Let people know how you will respond if a decision they make does not work out well.

If it’s a mistake of commission – someone erred when trying to do the right thing – then you need to underwrite the error and coach.

Underwriting the mistake will sustain their confidence that you won’t throw them under the bus. Coaching will help your subordinates learn from the experience.

A mistake of omission – laziness, ethical short-cuts, etc. – deserves punishment.

Walk your talk.

3. Practice. Rehearse the decisions and your responses if things go well or go poorly. When someone tries to put the ball in your lap, give it back to them, and review steps 1 and 2.

What’s your top takeaway about encouraging people to make decisions?

Let me know with a comment or email at [email protected]

The United States Army says that leadership is “the process of influencing people by providing purpose, direction, and motivation to accomplish the mission and improving the organization.”

A cringe-worthy business leadership definition is “the capacity of a company’s management to set and achieve challenging goals, take fast and decisive action when needed, outperform the competition, and inspire others to perform at the highest level they can.”

Here’s the problem with these definitions: any jerk with a big enough stick can meet these standards.

Here’s the effect: the lack of standards that differentiate leaders from jerks can prompt you to rationalize bad behavior that gets results.

As you know, excusing tyranny is a devil’s bargain that rarely ends well.  

“Chickenshit” behavior, to use historian Paul Fussell‘s elegant term for toxic leadership in the Army, ends up pushing your top talent out the door, demoralizing your employees, and creating a toxic workplace.

Disengagement, presenteeism, and turnover are the highest costs most companies face.

Turnover, according to Gallup, costs somewhere between 50 and 200 percent of an employee’s annual salary.

That means a 100-person company with a 50k average salary that has a 26 percent turnover rate (the U.S. average in 2017) loses $660,000 to $2.6 million each year.

What options would $1.6 million give you?

Getting turnover to a healthy eight percent begins with good leadership.

Here’s SLA’s definitionLeadership is the art of inspiring people to contribute their best to the common good.

Here are five action steps to inspire people to contribute their best to your company’s common good:

* Lead with authenticity so that you get past imposter syndrome and stop allowing the red cape at work to make you comatose at home.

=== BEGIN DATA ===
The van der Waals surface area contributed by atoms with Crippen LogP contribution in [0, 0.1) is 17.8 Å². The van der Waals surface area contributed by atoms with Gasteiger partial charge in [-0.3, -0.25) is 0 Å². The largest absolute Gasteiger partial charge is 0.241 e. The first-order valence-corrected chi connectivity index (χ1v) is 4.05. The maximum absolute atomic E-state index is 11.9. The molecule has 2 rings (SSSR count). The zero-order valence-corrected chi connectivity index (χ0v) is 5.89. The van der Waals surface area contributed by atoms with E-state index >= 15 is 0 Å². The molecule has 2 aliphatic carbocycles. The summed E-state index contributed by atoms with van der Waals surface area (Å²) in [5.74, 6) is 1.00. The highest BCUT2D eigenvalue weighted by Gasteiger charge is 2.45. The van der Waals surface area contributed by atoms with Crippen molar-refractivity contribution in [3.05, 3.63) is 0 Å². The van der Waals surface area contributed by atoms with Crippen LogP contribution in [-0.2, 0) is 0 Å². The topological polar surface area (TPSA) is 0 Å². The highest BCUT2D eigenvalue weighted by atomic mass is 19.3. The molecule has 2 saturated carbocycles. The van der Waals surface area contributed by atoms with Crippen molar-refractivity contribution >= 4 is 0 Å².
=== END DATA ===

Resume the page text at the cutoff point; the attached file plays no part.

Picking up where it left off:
* Inspire people to do what’s right even when no one is watching so that you avoid micromanaging and focus instead on growth.

* Get the right people in the right roles doing the right things so that you plug the drain on employee turnover and boost productivity 2X – 3X.

* Adapt quickly to turbulence and uncertainty so that you can innovate and lead change – and avoid slow-rolling and risk aversion that kills your best initiatives.

* Set aside empty cheerleading and carrots-and-sticks so that you can spark a genuine commitment to results.

What do you think of our definition of leadership? Add your comments to the article or email me at [email protected]

Historian and WWII veteran Paul Fussell has the best definition I’ve seen:

“Chickenshit refers to behavior that makes military life worse than it need be: petty harassment of the weak by the strong; open scrimmage for power and authority and prestige; sadism thinly disguised as necessary discipline; a constant ‘paying off of old scores’; and insistence on the letter rather than the spirit of ordinances.”

Yes, America’s Greatest Generation had plenty of chickenshit.

It’s no surprise we do, too.

Substitute “business” or “nonprofit” for “military,” and you would not need to change much else from Fussell’s definition.

Good leadership cleans up chickenshit quickly.

Leadership is the art of inspiring people to contribute their best to your team’s success.

Petty harassment, bullying, upstaging, back-biting, bureaucratic pedantry, gaslighting, and cheap power-plays undermine your team’s performance as people look over their shoulders and cover their butts.

What happens in your halls, slack chats, and zoom calls is more important than what you write on the walls.